Journal of Forest Economics > Vol 32 > Issue 1

Carbon offsets out of the woods? Acceptability of domestic vs. international reforestation programmes in the lab

Andrea Baranzini, Haute école de gestion de Genève, HES-SO University of Applied Sciences and Arts Western Switzerland, Switzerland, Nicolas Borzykowski, Haute école de gestion de Genève, HES-SO University of Applied Sciences and Arts Western Switzerland, Switzerland, nicolas.borzykowski@hesge.ch Stefano Carattini, Yale School of Forestry & Environmental Studies, United States,
 
Suggested Citation
Andrea Baranzini, Nicolas Borzykowski and Stefano Carattini (2018), "Carbon offsets out of the woods? Acceptability of domestic vs. international reforestation programmes in the lab", Journal of Forest Economics: Vol. 32: No. 1, pp 1-12. http://dx.doi.org/10.1016/j.jfe.2018.02.004

Published: 0/8/2018
© 0 2018 Andrea Baranzini, Nicolas Borzykowski, Stefano Carattini
 
Subjects
 
Keywords
JEL Codes:Q23Q54Q58
Forest policyClimate policyCarbon offsetsReforestationAcceptability
 

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In this article:
Introduction
Methodology
Results
Conclusion

Abstract

Following the entry into force of the Paris Agreement in November 2016, governments around the world are now expected to turn their nationally determined contributions into concrete climate policies. Given the global public good nature of climate change mitigation and the important cross-country differences in marginal abatement costs, distributing mitigation efforts across countries could substantially lower the overall cost of implementing climate policy. However, abating emissions abroad instead of domestically may face important political and popular resistance. We ran a lab experiment with more than 300 participants and asked them to choose between a domestic and an international reforestation project. We tested the effect of three informational treatments on the allocation of participants’ endowment between the domestic and the international project. The treatments consisted in: (1) making more salient the cost-effectiveness gains associated with offsetting carbon abroad; (2) providing guarantees on the reliability of reforestation programmes; (3) stressing local ancillary benefits associated with domestic offset projects. We found that stressing the cost-effectiveness of the reforestation programme abroad did increase its support, the economic argument in favour of offsetting abroad being otherwise overlooked by participants. We relate this finding to the recent literature on the drivers of public support for climate policies, generally pointing to a gap between people's preferences and economists’ prescriptions.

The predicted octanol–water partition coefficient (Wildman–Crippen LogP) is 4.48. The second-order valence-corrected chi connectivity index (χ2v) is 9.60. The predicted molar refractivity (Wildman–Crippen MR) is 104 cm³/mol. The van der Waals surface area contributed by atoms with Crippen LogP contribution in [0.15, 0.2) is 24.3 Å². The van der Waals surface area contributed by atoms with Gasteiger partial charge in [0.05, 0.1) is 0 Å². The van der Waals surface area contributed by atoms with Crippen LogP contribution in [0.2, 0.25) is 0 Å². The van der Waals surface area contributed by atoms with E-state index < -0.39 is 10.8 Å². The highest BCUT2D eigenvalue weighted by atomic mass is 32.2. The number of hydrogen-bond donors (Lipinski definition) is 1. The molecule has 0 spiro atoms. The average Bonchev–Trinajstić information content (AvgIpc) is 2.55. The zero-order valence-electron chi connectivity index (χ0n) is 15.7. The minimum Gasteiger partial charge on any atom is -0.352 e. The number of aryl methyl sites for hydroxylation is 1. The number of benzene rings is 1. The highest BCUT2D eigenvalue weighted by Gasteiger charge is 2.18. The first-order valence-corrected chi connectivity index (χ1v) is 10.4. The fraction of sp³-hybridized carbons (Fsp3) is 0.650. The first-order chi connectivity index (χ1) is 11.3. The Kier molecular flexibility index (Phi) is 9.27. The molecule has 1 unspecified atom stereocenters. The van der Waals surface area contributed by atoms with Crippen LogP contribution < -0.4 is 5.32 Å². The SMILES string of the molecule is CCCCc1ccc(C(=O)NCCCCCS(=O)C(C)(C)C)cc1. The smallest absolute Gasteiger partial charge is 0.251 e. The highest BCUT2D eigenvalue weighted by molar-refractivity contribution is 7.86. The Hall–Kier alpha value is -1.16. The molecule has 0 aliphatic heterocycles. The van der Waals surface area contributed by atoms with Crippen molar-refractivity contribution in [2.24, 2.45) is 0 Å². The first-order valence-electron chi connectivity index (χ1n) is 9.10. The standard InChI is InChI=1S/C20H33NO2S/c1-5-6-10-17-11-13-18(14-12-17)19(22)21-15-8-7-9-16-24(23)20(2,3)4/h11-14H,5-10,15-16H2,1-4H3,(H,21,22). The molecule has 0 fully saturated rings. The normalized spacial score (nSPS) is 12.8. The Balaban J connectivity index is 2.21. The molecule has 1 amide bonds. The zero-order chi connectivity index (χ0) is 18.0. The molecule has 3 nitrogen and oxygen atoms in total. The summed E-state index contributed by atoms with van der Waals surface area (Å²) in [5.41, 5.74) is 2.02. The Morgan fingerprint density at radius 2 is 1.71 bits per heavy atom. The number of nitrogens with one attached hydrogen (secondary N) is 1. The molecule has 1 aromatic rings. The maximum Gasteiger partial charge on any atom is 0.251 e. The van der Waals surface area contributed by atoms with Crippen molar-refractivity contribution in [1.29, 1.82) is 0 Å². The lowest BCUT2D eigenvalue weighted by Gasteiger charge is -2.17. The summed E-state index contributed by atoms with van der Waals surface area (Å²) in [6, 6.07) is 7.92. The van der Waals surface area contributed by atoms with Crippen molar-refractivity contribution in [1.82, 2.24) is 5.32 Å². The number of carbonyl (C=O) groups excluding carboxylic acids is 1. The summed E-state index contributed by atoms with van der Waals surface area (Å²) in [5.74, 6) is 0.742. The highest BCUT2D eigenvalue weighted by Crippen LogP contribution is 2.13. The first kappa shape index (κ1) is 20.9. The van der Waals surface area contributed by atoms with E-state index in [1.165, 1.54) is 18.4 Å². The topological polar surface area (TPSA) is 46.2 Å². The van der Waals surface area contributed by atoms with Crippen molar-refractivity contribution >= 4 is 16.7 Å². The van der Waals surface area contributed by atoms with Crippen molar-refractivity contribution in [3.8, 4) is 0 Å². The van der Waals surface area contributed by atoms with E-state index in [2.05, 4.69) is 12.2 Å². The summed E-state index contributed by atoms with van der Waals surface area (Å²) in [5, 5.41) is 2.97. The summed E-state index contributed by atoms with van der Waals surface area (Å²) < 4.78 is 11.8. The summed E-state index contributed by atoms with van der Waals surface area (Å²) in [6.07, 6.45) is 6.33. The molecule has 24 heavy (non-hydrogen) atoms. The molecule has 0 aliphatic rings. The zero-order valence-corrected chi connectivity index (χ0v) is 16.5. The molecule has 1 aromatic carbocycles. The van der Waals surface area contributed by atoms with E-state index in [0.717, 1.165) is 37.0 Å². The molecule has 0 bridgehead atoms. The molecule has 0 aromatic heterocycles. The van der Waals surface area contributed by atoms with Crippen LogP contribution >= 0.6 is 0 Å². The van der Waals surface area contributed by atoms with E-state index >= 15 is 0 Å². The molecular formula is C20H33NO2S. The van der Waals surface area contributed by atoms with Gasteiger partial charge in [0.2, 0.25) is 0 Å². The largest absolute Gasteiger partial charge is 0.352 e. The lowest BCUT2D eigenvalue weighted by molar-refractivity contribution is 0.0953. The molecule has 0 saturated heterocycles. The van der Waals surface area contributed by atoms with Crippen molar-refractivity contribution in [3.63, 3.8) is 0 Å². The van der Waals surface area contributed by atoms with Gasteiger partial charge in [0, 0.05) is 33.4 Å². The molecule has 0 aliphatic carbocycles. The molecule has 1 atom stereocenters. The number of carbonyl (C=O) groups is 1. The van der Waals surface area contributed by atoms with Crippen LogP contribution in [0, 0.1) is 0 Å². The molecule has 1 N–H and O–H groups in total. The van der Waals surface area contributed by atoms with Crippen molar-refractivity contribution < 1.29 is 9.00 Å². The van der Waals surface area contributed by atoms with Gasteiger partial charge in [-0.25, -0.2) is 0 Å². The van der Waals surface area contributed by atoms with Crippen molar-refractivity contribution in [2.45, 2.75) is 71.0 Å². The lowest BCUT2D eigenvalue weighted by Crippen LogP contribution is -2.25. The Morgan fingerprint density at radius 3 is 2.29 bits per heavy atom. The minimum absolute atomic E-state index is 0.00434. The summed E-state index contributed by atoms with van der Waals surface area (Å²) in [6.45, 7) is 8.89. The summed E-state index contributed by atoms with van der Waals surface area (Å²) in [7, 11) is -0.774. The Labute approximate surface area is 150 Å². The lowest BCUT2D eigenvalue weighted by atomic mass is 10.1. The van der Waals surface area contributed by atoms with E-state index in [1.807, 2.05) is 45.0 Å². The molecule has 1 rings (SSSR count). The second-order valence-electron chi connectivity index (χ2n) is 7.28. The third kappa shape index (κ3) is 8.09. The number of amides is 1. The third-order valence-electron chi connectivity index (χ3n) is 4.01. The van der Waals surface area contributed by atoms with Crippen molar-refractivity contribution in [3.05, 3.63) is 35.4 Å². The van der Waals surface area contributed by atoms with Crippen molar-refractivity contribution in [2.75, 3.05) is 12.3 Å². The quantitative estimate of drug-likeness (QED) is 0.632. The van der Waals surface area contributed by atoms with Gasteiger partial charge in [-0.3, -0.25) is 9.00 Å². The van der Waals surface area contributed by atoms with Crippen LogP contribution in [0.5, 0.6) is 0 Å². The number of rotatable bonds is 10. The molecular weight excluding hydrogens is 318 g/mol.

DOI:10.1016/j.jfe.2018.02.004